7. It’s within the rules so I don’t see anything wrong with the 20 sec penalty. The “a bit harsh” comments are total ********. The rules needed to be implemented and I’m glad they did this time as the FIA has been lacking on it lately. Congrats to Fernando. What a brilliant race!

    1. I completely agree.

      Besides he wasn’t given a 20 seconds penalty, he was given a drive through, which equates to 20 seconds.

      If it happened with 20 laps to go, and the position wasn’t given back he would have received the same penalty, a drive through. As it happened late in the race he was given the drive though as a time penalty, with a length governed by the rules.

  8. It´s a just decision

  9. If this was 2011, i would be happy, but now, i think it is a bit too harsh. If i would have to give him a penalty, he would be demoted to 3rd

    1. As many said before. If a penalty simply takes away what you gained by breaking the rules, everyone would be trying to break them, since there is nothing to lose. Penalties should take away more than what you gain by breaking the rule.

  10. F1fanNL (@)
    22nd July 2012, 18:49

    Well, that’s this season well and truly over… Congratulations Alonso fans for another World Championship.

    1. hahaha did you just predicted the 10 remaining races in favor of Alonso??
      i hope you’re joking

    2. Because he’s one-and-a-half wins ahead with ten races to go? We’ve seen drivers catch up from further behind in less time.

      1. F1fanNL (@)
        22nd July 2012, 19:07

        With superior machinery perhaps. Ferrari may not have thé best car but allround they’re undoubtly the best. Red Bull might still win a few and McLaren might win a few as well but every time they do Ferrari will be there taking important points. Plus, Alonso is the last person whose gonna throw away more than a race victory in terms of points.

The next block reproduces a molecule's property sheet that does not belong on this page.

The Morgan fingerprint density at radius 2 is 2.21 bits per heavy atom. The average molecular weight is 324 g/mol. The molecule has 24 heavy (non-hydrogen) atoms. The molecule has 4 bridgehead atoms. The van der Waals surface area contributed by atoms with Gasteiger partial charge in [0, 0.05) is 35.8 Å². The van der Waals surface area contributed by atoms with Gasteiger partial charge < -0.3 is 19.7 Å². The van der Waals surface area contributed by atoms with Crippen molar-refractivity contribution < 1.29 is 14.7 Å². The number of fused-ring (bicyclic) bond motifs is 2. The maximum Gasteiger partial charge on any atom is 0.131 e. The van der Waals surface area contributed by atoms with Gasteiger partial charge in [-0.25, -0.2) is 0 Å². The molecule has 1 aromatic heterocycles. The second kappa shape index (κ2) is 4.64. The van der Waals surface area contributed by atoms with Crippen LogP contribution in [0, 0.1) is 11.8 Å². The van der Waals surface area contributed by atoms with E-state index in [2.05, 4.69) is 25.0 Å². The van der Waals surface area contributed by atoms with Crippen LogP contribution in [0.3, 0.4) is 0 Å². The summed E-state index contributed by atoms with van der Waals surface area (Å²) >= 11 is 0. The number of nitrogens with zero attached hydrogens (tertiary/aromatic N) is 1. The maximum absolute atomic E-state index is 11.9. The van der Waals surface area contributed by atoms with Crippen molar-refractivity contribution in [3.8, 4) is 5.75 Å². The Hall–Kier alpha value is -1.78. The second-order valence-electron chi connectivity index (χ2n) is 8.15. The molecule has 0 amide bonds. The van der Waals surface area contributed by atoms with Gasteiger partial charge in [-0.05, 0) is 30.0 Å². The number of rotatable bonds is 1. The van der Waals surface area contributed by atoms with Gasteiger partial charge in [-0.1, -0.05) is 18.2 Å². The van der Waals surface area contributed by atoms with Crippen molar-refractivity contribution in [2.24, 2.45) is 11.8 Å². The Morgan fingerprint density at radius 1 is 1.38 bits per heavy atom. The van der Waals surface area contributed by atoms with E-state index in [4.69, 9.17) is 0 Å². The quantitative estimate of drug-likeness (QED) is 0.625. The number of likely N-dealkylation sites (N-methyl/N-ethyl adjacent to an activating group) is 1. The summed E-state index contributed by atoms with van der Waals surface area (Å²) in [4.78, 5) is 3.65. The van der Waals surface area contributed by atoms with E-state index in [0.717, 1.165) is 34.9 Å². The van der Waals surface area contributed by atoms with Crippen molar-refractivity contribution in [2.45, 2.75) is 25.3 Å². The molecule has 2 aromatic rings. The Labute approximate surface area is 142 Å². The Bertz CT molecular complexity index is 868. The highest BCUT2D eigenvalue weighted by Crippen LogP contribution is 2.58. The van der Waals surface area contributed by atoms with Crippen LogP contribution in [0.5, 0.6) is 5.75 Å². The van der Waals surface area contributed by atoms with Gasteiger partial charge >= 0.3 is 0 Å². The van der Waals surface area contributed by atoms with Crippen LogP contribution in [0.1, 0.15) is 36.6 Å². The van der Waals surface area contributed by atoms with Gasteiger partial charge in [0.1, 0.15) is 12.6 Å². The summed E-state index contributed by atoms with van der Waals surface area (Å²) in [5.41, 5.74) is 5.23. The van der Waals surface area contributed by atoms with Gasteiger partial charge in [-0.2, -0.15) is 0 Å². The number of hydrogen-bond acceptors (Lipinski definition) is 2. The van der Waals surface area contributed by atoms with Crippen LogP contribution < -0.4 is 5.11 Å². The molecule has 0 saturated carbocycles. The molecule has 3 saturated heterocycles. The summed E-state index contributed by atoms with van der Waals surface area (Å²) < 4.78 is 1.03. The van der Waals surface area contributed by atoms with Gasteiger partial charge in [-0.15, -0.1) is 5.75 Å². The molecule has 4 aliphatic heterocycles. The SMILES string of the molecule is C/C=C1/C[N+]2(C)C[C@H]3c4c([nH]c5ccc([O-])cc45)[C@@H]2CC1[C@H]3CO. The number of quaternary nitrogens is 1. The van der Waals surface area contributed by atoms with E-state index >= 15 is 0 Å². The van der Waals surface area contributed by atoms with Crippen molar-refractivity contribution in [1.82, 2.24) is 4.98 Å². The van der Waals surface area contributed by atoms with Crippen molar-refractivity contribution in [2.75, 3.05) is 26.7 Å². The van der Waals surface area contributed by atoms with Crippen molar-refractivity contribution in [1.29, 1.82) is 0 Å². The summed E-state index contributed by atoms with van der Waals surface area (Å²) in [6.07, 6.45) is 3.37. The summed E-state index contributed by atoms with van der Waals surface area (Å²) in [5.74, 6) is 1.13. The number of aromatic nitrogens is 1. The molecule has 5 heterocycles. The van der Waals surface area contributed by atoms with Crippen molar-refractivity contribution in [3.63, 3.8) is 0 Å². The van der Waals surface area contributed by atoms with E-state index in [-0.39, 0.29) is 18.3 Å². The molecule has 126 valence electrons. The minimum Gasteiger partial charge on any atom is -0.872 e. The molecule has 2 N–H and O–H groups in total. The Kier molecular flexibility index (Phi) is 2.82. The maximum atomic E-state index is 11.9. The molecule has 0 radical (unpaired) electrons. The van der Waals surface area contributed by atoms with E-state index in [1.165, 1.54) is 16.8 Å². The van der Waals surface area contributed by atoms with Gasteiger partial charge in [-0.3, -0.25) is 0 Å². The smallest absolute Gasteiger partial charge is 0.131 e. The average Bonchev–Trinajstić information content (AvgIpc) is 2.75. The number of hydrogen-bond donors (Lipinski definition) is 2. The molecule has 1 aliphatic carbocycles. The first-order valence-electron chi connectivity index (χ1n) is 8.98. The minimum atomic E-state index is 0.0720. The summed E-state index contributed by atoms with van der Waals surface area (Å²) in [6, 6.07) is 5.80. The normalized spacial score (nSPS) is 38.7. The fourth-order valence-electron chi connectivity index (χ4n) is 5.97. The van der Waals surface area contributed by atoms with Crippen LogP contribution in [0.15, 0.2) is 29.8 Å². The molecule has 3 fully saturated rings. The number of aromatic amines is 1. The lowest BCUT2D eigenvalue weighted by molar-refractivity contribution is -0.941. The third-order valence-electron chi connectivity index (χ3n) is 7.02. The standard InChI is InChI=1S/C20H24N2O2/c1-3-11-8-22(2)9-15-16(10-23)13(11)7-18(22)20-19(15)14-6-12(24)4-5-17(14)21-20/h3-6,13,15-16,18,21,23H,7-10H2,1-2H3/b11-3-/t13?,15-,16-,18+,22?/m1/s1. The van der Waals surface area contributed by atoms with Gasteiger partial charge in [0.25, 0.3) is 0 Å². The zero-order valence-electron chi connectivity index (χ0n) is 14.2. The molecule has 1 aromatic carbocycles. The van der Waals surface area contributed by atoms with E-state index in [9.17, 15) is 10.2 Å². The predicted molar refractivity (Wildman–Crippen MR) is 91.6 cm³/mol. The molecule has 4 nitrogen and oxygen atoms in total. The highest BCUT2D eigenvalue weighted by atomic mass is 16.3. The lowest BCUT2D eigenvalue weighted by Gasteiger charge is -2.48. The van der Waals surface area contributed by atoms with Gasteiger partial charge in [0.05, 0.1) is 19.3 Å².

Furthermore, Webber isn’t the biggest threat as he’s far too inconsistent. Vettel, Hamilton and, if Lotus can start winning, Raikkonen are his biggest threats. Vettel is down almost 2 race wins, Raikkonen and Hamilton even more than that.

        If I we’re a betting man I’d put all my money on Alonso now.

        1. I wouldn’t put all my money on Alonso, but with a dedicated #2 and the RB’s taking points off each other + their usual reliability issues for the rest of the season, he is definitely in the box seat for the championship at the moment.

        2. Lol, I put my money on Alonso last year. I didn’t want to jinx hime this year so I put it on Mark- sorry mate.

      2. @KiethCollantine… I see Ur point, however if both he and the car remain as consistent as they’ve been thus far then that seems far less likely

    3. Ferrari isn’t nearly dominating the season like RBR did last year half way through.
      Alonso would have to take pole positions regularly in the dry to call him a sure bet.

    4. @f1fannl
      I must agree with @keithcollantine It is waaaaaay to early to say that the WDC is in the bag for FA. Jenson´s McLaren really seemed to have the pace and if that would´ve been lewis, we would have seen a great battle but Jenson doesn´t quite have the talent that Alonso has unlike Hamilton that can definitely squeeze everything out of a car. Anyways a one race lead is not enough… a 3 race cushion would be a different story all together!!